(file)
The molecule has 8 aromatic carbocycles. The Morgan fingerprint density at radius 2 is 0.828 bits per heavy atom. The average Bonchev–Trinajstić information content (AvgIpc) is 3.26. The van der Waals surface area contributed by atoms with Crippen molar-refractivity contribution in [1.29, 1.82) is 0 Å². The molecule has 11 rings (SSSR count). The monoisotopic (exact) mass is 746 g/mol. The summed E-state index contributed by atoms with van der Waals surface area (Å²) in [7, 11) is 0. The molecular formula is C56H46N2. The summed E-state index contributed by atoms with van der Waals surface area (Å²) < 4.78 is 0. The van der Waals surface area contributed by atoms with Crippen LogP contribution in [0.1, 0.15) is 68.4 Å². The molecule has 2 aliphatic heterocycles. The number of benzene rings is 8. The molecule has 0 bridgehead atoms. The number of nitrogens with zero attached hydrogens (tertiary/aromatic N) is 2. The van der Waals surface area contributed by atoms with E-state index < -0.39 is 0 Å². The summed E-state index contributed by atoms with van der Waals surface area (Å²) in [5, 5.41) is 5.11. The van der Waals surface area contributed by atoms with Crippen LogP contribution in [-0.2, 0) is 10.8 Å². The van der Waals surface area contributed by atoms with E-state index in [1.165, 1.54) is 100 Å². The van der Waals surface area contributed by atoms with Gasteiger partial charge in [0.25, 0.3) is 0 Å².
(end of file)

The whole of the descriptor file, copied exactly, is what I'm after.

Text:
The molecule has 8 aromatic carbocycles. The Morgan fingerprint density at radius 2 is 0.828 bits per heavy atom. The average Bonchev–Trinajstić information content (AvgIpc) is 3.26. The van der Waals surface area contributed by atoms with Crippen molar-refractivity contribution in [1.29, 1.82) is 0 Å². The molecule has 11 rings (SSSR count). The monoisotopic (exact) mass is 746 g/mol. The summed E-state index contributed by atoms with van der Waals surface area (Å²) in [7, 11) is 0. The molecular formula is C56H46N2. The summed E-state index contributed by atoms with van der Waals surface area (Å²) < 4.78 is 0. The van der Waals surface area contributed by atoms with Crippen LogP contribution in [0.1, 0.15) is 68.4 Å². The molecule has 2 aliphatic heterocycles. The number of benzene rings is 8. The molecule has 0 bridgehead atoms. The number of nitrogens with zero attached hydrogens (tertiary/aromatic N) is 2. The van der Waals surface area contributed by atoms with E-state index < -0.39 is 0 Å². The summed E-state index contributed by atoms with van der Waals surface area (Å²) in [5, 5.41) is 5.11. The van der Waals surface area contributed by atoms with Crippen LogP contribution in [-0.2, 0) is 10.8 Å². The van der Waals surface area contributed by atoms with E-state index in [1.165, 1.54) is 100 Å². The van der Waals surface area contributed by atoms with Gasteiger partial charge in [0.25, 0.3) is 0 Å².